Michelangelo Paintings

Renaissance

Paintings Reproductions Michelangelo, Buonarroti The Last Judgement: Christ the Judge, 1541
Michelangelo Paintings 1475 - 1564  Painter, Sculptor, Architect, Poet, Italy, Renaissance

The Last Judgement: Christ the Judge, 1541

Fresco

Cappella Sistina, Vatican

Religious Paintings

5 from 7
OIL PAINTING:  The Last Judgement: Christ the Judge, 1541

      Michelangelo was commissioned by Pope Julius II della Rovere in 1508 to repaint the ceiling; the work was completed between 1508 and 1512. Michelangelo painted the Last Judgement over the altar, between 1535 and 1541, being commissioned by Pope Paul III Farnese.
      The chapel was built between 1475 and 1483, in the time of Pope Sixtus IV della Rovere. A basic feature of the chapel itself, so obvious that it is sometimes ignored, is the papal function, as the pope's chapel and the location of the elections of new popes. Furthermore, the building was in some respects a personal monument to the Della Rovere family, since Sixtus IV saw to its actual construction and the frescoes beneath the vaults, and his nephew Julius II commissioned the ceiling decoration. Oak leaves and acorns abound, heraldic symbols of the family whose name means literally "from the oak."
      The Chapel is rectangular in shape and measures 40,93 meters long by 13,41 meters wide, i.e. the exact dimensions of the Temple of Solomon, as given in the Old Testament. It is 20,70 meters high and is surmounted by a shallow barrel vault with six tall windows cut into the long sides, forming a series of pendentives between them. A marble mosaic floor of exquisite workmanship describes the processional itinerary up to and beyond the marble screen, to the innermost space, where it offers a surround for the papal throne and the cardinals' seats. The architectural plans were made by Baccio Pontelli and the construction was supervised by Giovanino de'Dolci.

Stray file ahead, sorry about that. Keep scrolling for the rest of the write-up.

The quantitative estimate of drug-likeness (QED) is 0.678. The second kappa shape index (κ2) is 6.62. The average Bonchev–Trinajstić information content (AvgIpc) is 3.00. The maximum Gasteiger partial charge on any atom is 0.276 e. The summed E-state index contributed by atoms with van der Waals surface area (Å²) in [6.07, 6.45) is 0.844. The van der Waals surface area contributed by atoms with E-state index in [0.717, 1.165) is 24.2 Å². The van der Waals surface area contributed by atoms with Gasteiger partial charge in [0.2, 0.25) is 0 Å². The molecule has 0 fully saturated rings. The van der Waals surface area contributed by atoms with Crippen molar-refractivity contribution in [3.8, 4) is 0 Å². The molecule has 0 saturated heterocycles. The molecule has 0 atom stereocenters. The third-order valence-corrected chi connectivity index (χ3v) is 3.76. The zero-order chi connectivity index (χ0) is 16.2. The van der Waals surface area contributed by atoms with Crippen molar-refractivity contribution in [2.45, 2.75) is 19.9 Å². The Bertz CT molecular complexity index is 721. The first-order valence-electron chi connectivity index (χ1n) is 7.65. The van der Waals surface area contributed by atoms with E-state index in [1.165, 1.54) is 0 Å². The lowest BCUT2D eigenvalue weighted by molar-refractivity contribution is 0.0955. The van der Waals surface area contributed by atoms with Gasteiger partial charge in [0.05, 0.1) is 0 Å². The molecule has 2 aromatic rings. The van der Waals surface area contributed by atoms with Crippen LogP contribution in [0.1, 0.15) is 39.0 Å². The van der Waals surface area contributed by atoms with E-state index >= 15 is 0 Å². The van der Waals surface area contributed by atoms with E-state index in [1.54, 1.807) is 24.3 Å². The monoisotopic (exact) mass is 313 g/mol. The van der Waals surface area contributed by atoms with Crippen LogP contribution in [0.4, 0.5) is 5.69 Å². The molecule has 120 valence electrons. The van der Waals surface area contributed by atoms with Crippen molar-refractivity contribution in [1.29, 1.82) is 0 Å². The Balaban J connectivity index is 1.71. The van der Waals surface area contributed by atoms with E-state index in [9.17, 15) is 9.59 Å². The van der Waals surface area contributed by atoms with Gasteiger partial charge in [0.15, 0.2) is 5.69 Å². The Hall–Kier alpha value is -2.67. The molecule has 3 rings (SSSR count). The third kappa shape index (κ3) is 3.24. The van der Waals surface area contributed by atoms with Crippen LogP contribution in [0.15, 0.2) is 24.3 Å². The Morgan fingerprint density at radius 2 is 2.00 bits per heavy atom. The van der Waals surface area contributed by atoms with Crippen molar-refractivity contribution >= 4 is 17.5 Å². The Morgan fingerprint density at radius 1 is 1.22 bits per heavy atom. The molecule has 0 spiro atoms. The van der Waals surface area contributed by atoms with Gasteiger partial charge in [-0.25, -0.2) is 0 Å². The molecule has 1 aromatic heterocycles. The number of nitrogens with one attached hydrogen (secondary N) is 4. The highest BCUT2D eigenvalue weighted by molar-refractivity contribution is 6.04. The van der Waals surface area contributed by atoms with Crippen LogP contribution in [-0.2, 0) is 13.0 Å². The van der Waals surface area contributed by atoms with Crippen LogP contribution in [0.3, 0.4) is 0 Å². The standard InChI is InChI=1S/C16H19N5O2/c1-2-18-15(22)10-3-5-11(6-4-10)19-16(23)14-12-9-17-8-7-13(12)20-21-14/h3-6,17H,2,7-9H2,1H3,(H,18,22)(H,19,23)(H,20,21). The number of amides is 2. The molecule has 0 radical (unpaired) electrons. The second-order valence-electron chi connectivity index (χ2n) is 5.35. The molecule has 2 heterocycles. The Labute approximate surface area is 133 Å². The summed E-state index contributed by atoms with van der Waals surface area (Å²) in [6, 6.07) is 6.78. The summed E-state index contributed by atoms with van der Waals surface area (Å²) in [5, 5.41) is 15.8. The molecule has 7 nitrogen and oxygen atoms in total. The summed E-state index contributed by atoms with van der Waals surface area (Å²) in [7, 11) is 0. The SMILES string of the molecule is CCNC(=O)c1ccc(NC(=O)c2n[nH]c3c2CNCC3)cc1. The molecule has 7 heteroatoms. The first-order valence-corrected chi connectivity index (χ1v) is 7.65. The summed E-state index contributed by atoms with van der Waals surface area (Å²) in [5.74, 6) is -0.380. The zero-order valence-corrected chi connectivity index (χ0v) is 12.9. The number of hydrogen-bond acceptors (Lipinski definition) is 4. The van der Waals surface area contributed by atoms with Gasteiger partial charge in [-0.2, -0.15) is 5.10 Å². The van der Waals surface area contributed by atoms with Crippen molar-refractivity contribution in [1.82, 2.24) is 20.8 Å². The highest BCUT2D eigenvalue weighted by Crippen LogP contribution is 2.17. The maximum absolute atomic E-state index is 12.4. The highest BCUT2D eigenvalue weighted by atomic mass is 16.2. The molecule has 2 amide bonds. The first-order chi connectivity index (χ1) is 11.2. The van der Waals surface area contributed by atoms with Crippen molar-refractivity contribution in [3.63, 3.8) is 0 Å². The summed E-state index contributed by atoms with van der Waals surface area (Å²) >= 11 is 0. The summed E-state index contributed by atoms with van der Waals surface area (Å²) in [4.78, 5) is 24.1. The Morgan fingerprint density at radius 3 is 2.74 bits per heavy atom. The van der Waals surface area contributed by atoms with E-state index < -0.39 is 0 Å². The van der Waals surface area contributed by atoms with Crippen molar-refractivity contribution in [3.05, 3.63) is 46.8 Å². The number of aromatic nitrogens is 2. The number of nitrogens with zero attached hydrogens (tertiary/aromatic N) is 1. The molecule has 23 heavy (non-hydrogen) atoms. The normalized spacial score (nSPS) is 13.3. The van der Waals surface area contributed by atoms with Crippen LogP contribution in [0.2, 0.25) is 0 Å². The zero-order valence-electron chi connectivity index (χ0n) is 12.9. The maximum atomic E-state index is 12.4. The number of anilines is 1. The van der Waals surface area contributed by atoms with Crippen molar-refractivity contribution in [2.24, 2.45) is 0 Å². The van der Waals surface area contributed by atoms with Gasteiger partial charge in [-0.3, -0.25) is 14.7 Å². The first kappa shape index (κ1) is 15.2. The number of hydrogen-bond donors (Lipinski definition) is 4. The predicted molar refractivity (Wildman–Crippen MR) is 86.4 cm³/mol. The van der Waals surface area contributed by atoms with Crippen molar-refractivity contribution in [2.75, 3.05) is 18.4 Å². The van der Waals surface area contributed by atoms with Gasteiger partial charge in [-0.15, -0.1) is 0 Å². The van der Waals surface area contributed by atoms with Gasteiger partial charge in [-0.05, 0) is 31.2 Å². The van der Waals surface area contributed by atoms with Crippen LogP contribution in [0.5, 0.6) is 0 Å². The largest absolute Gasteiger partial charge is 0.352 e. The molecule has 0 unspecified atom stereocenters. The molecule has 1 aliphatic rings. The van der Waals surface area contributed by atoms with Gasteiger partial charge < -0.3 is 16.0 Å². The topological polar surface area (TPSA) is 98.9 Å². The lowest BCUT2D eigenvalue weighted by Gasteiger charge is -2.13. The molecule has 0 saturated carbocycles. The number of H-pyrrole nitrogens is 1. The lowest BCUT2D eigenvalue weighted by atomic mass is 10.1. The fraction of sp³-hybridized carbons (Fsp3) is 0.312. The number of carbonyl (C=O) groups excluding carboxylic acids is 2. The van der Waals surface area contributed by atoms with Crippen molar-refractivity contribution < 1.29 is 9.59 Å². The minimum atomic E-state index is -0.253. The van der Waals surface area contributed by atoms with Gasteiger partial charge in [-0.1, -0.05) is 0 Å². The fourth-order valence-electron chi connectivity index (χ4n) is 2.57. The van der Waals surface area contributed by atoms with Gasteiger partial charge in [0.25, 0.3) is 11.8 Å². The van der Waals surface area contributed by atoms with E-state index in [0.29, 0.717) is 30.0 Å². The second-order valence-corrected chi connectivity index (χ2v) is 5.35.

The walls are divided into three orders by horizontal cornices; according to the decorative program, the lower of the three orders was to be painted with fictive "tapestries," the central one with two facing cycles - one relating the life of Moses (left wall) and the other the Life of Christ (right wall), starting from the end wall, where the altar fresco, painted by Perugino, depicted the Virgin of the Assumption, to whom the chapel was dedicated. The upper order is endowed with pilasters that support the pendentives of the vault. Above the upper cornice are situated the lunettes. Between each window below the lunettes, in fictive niches, run images of the first popes - from Peter to Marcellus - who practiced their ministry in times of great persecution and were martyred.
      The wall paintings were executed by Pietro Perugino, Sandro Botticelli, Domenico Ghirlandaio, Cosimo Rosselli, Luca Signorelli and their respective workshops, which included Pinturicchio, Piero di Cosimo and Bartolomeo della Gatta. The ceiling was frescoed by Piero Matteo d'Amelia with a star-spangled sky.